It is not so easy to understand how this control unit – wherever it is in the brain – can take decisions and initiatives, then transforming them into coordinated impulses that are transmitted inside the cortex, up to the motor nerves of the muscles. In other words, we can imagine a very well-designed automaton equipped with a first-rate computer, but we have no idea who beats the control system keys. If we were to spot a particular group of neurons, we should ask ourselves how they can decide, want, invent: the problem would simply be transferred from the inner self-perception of the Ego to a particular neural network, without being solved. Therefore, as long as we do not know more, we can continue to consider the issue from the point of view of our conscious inner experience, calling mind this dimension, well aware of its connection with that part of the brain activity that becomes conscious. We can therefore state that, just as brain activity influences the mind, the mind can also influence brain activity. When someone will tell us that they have discovered in the brain the neural counterpart of what we experience as conscious Ego, we will take note of it, and we will try to understand on the basis of what programmed mechanisms certain decisions are taken.
The mental dimension, subjectively real for each of us, appears to us as something separate from the physical dimension of the body, even when we are aware of its dependence on the brain activity: indeed, precisely the fact that from the functioning of an organ, which is part of the physical reality of our body, something so complex and immaterial, as the mental activity consciously experienced by the Ego, can derive, in all its nuances, with its lights and shadows, fills us with wonder and admiration. In this respect, no one can reasonably deny the existence of mental activity: it would be like denying the existence of consciousness itself. We have therefore to deal with an irreducible dualism, even if, from a functional point of view, the whole phenomenon could be traced back to brain activity alone. The fact that the brain activity determines the arising of consciousness, the formation and subsequent development of the conscious Ego, and that the latter, through its own decisions and consequent psychic experiences, can follow a path of evolution and liberation, it is in itself surprising and meaningful, beyond the destiny that awaits the Ego at the death of its body. It is a dynamic process based on important successive transformations, and therefore cannot be trivialized and reduced in mechanistic terms.
The Ego controls the mind by becoming one thing with the mind itself, and at the same time not identifying with any of the psychic tunings determined by mental activity. Through the mind the Ego can also control the brain activity, and the very functioning of the body. This type of control is not what is exerted when one wants to impose something on the brain and the body with an effort of will, aimed at achieving a desired and preset goal: it is instead the achievement of a state of harmony thanks to which the Ego feels itself in tune with a higher law, by virtue of which everything works as it should work. It is a state of grace that, through the Ego and the mind, spreads throughout the body. This state of grace should eventually lead to a definitive non-traumatic separation of the conscious Ego from its own body. Obviously, in this case I cannot speak from personal experience, since I am still alive, but there are various cultural examples of human beings who died without suffering and in a state of perfect mental serenity.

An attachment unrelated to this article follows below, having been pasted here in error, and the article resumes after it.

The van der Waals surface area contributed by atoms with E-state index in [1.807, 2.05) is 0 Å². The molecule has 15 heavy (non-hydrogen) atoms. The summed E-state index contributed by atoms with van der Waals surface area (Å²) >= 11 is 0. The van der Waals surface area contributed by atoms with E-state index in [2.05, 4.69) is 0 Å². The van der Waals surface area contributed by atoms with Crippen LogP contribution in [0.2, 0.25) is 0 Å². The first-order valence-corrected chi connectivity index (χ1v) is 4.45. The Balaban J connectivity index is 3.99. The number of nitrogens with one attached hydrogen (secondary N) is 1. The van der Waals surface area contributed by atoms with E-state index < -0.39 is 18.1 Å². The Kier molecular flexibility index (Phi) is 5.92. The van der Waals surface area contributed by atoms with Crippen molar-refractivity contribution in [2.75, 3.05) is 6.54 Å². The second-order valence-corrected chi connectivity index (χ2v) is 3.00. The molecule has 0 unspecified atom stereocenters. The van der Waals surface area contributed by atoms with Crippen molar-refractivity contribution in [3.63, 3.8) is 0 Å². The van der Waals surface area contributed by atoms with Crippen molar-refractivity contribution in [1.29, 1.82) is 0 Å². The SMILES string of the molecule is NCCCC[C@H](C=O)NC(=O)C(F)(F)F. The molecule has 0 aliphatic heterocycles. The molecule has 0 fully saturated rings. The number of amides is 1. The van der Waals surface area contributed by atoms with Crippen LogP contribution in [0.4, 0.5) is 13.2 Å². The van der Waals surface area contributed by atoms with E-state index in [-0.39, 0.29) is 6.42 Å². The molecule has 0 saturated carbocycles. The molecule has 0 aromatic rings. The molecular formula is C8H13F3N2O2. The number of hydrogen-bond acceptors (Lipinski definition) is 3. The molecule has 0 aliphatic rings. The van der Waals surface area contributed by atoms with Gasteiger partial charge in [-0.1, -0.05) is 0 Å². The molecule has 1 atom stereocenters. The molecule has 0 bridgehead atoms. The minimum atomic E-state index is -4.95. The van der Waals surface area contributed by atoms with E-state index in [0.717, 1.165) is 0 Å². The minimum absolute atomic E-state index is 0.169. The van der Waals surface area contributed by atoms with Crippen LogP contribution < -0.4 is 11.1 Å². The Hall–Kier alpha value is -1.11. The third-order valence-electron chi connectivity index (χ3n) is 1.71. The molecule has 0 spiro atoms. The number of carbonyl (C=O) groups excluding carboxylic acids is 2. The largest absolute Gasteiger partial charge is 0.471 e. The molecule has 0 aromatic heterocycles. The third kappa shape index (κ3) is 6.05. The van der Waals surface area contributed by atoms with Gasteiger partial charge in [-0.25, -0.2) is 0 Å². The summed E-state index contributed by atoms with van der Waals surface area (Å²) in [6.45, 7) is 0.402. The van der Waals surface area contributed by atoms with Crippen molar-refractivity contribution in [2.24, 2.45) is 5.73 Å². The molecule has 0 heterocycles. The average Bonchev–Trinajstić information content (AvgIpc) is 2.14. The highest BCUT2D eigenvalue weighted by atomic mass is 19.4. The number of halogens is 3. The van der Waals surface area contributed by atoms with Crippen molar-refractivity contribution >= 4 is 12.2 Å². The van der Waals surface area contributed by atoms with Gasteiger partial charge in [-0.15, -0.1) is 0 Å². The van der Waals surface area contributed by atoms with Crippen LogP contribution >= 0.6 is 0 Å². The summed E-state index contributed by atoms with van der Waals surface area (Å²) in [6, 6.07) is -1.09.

The brain and the conscious Ego
The impossibility of accepting the survival of the conscious Ego to the death and dissolution of the brain, arises from the observation of the effects that the lesions or alterations of certain parts of the brain and areas of the cerebral cortex have on the conscious perception and on the same self-perception by the Ego. It is therefore taken for granted that the Ego cannot have any autonomy with respect to the functioning of its brain, and it is concluded that with the dissolution of this organ consciousness ceases to exist, and consequently even the conscious Ego no longer exists. This cognitive scheme seems unassailable, were it not for paranormal and mediumistic phenomena, and for the limits of our knowledge regarding dimensions other than the physical. All we can say is that the human brain is an extremely complex structure, but we do not know either how or for what purpose it has evolved in this way, nor why – functioning at its best – it gives rise to the experience of the conscious Ego and all the nuances of the human psyche.